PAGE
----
Solar-Ready Homes

A solar-ready home powers up!The policies set by local governments can do much to move us toward sustainability. We do not have to wait for national regulations to change the way we build or rebuild the homes in our communities. There is much to be done and with the political gridlock in Washington, local action is our best hope for meaningful change.

One example occurred recently in Boulder County, Colorado. The area has long been on the leading edge of environmental awareness and action. This month, their forward-looking board of commissioners adopted new building codes for energy efficiency, while also adding requirements that all new homes be wired for electric vehicles and solar panels. This does not mean the new homes must be equipped with solar panels or charging stations, but they will at least be pre-wired so that those systems will be easier and less costly to add when the homeowner is ready. I refer to this as a solar-ready home.

Solar Ready = Lower Cost

I have long promoted the concept of solar-ready communities to local builders, with little success. The cost of installing some extra conduit during construction is minimal. Designing new communities with roofs that are better able to accommodate solar arrays is not difficult. Neither would add significantly to the cost but the potential value of a solar-ready home should be apparent to anyone.

For example, according to Mike Salisbury, Transportation Program Associate at the Southwest Energy Efficiency Project and an advocate to Boulder County for the amendment, “Pre-wiring for electric vehicles as part of new construction can save the average homeowner $1,000 over the cost of a retrofit outlet for a plug-in vehicle.” The savings for installing a solar array could be even more.

Driving on Sunshine

Electric vehicles will soon become mainstream. My personal experience shows that the combination of a solar-powered home and car can save thousands of dollars a year. My investment in solar is returning nearly 20% a year when factoring the savings from electricity and gasoline. No drilling, no noise, no carbon, no pollution, no time pumping gas and no electric bills.

We must think about the long-term impacts of today’s decisions and plan for a carbon-restrained, climate-challenged world. We can learn from Boulder County’s example and take it even further. For example, they also passed a related resolution which lays out the county’s intention to move towards a net zero energy requirement for new residential construction by 2022. Why wait? We should do that now. Not because it sounds like a good idea, but because it is the best way to build a comfortable, affordable home.

Enhanced Comfort

Landscape destruction caused by drilling rigs. Oil, gas, coal - all contribute to the destruction of our land, air and water.Jim Meyers, Director of the Buildings Program at the Southwest Energy Efficiency Project, put it this way, “The upshot of the commissioners’ decision to adopt the latest energy conservation codes is that buyers of new residences will enjoy extraordinary comfort and very low utility bills.” Energy savings can pay for the added cost when rolled into the mortgage, providing value to the buyer from day one.

Whether we’re talking about upgrading our existing housing stock or building new homes, there are ample opportunities to accelerate the transformation. There are multiple benefits, including: reducing our carbon footprint, easing the load on an aging electrical infrastructure, increasing occupant comfort, strengthening our local economy and breathing cleaner air.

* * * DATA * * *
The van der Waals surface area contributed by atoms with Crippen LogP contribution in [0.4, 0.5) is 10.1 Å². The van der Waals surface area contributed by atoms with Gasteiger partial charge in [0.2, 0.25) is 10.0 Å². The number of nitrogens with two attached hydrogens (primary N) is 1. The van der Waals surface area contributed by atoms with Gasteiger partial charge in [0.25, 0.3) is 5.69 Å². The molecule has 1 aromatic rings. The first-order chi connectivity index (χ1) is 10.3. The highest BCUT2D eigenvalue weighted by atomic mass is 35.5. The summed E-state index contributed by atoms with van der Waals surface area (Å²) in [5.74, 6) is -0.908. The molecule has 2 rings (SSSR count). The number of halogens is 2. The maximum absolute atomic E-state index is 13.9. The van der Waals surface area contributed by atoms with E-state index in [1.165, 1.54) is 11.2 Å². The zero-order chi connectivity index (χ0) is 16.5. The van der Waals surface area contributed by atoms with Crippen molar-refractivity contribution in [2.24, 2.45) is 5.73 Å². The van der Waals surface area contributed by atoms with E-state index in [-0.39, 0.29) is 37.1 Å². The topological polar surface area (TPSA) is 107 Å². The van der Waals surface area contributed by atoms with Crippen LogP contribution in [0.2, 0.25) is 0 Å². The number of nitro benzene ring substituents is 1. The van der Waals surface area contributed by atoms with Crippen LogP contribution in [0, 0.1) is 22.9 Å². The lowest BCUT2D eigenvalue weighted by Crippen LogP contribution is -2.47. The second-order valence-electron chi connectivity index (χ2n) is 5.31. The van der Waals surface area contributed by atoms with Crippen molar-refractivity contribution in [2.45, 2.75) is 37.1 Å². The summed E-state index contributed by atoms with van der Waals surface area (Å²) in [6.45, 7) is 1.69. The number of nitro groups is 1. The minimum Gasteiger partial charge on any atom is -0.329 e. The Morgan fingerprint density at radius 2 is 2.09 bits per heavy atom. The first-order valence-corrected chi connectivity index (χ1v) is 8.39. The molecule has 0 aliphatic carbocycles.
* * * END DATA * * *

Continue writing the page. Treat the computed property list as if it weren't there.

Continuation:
The Real Cost

Landscape destruction zoomed.The energy we use always comes at a cost. The REAL cost is often hidden however. Just look at some aerial images of natural gas fracking fields or mountaintop coal mines and you’ll see the damage that’s being done. It is all unnecessary. We have what it takes to do better. I think we owe it to the children and those who will follow to make it happen now.

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Comments

  1. David F. Schmidt AIA NCARB says:

    Steve, I agree with your comments about how homes should be built today…I also believe that homes should be built to meet the following PHIUS minimum energy performance standards, whether or not they include solar panels, because this will reduce the building envelope energy load by 80 to 90 percent:

    Home Performance Characteristics:

    • Airtight building shell ? 0.6 ACH @ 50 pascal pressure (positive and negative), measured by blower-door tests.

    • Annual heating and/or cooling requirement ? 15 kWh/m2/year (4.75 kBtu/sf/yr)

    • Primary Source Energy ? 120 kWh/m2/year (38.1 kBtu/sf/yr)

    In addition, the following are recommendations, varying with climate:

    • Window u-value ? 0.8 W/m2/K

    • Ventilation system with heat recovery with ? 75% efficiency
    with low electric consumption @ 0.45 Wh/m3

    • Thermal Bridge Free Construction ? 0.01 W/mK

    If you build a home in the Las Vegas valley to this energy standard, it would have an average R value on all six sides of the building envelope (including the floor) of approximately R-40. It would also include triple pane windows with a minimum average U-value of approximately .20 and a minimum shading coefficient of .25.

    The UNLV Solar Decathlon home was designed and built very close to this standard, except that the operable windows and glazing have a slightly higher U-value average of .28.

    • Steve Rypka says:

      That is great information David, thank you! Not all architects are tuned in to the benefits of energy efficiency and green building but you certainly are. I know that you worked as an adviser on DesertSol and you should be proud that the team did so well in the international competition of the Solar Decathlon. Way to go!